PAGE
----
So it may be time to consider the possibility that young people who behave as if privacy doesn’t exist are actually the sane people, not the insane ones. For someone like me, who grew up sealing my diary with a literal lock, this may be tough to accept. But under current circumstances, a defiant belief in holding things close to your chest might not be high-minded. It might be an artifact—quaint and naive...

I read the article after hearing about two cases of what I would call internet overexposure: an American Idol contestant's racy pictures being all over the internet and six University of Colorado football players being dismissed from their team for photos they posted on Facebook.

My reaction after reading the first story was of shock. Why would a college student (the Idol contestant goes to Catholic University) with aspirations to be in the public spotlight allow what I assume are compromising photos (I haven't seen them yet) to be taken? Now, I realize that the young woman involved might not consider the photos "compromising".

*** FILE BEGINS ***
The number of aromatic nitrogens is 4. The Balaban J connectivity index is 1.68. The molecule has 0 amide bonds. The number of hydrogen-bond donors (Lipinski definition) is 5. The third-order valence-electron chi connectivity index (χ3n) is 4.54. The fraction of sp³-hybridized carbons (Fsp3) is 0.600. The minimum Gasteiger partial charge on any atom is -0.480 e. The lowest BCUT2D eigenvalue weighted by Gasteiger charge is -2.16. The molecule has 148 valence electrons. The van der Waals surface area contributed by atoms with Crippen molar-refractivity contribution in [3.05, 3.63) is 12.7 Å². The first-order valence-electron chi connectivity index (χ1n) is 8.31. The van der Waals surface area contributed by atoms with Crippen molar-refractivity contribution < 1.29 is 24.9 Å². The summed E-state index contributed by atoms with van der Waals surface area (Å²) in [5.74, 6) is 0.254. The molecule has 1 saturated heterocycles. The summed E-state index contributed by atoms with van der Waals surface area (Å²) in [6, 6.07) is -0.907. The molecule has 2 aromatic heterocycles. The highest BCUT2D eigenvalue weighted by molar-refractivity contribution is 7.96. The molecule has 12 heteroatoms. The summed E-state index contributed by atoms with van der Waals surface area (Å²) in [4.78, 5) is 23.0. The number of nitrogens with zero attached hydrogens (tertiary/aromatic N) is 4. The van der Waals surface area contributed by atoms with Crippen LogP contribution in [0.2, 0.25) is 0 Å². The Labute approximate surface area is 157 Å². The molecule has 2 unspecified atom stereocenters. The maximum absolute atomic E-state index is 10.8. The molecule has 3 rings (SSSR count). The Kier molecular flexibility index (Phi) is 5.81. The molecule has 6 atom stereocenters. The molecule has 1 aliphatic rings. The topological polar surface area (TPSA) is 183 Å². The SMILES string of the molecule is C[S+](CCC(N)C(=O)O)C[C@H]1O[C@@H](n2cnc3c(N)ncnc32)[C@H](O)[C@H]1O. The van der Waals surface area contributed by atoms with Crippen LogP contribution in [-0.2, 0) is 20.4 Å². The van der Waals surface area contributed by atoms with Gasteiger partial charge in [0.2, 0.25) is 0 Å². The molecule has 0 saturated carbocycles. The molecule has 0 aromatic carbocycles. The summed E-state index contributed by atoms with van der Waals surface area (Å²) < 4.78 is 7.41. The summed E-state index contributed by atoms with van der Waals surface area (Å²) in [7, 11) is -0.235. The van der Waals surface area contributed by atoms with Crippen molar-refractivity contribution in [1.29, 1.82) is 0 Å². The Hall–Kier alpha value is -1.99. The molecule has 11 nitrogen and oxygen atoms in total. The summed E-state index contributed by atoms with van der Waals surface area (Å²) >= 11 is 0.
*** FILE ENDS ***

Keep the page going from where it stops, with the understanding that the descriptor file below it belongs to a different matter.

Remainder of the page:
As for the football players, if Nussbaum is right, they see nothing wrong with the photos they posted and are completely blindsided by getting kicked off their team.

If we're witnessing the evolution of the way we use the internet, I wonder what's next?

Saturday, February 24, 2007

It's "Let's not talk about college admission" day (or weekend)!

I've decided that we all need a break. The constant worrying about a process that isn't going to be complete for another month is unhealthy. I looked to my blogging colleagues at other schools to see if I could lift an off-topic of discussion for today's post. Dan at Hopkins wrote about The Oscars, but to be frank, I'm not a big fan of award shows. Libby at Chicago wrote about their last blanket of snow, but unfortunately for this northerner, the snow we got on Valentine's Day is long gone and it's around 60 degrees today. I thought about asking "What's your passion?", but while that question was fresh five years ago, it's a little predictable these days.

When I want to relax and think about something other than the task at hand, I turn to music. I imagine there are many of you out there who do the same. So, tell me what's on your playlist. What concerts are you looking forward to seeing this summer? What band's videos do you find yourself watching on Youtube? Is there a genre you don't "get"? Don't just stick to my questions. Let's see where this conversation goes.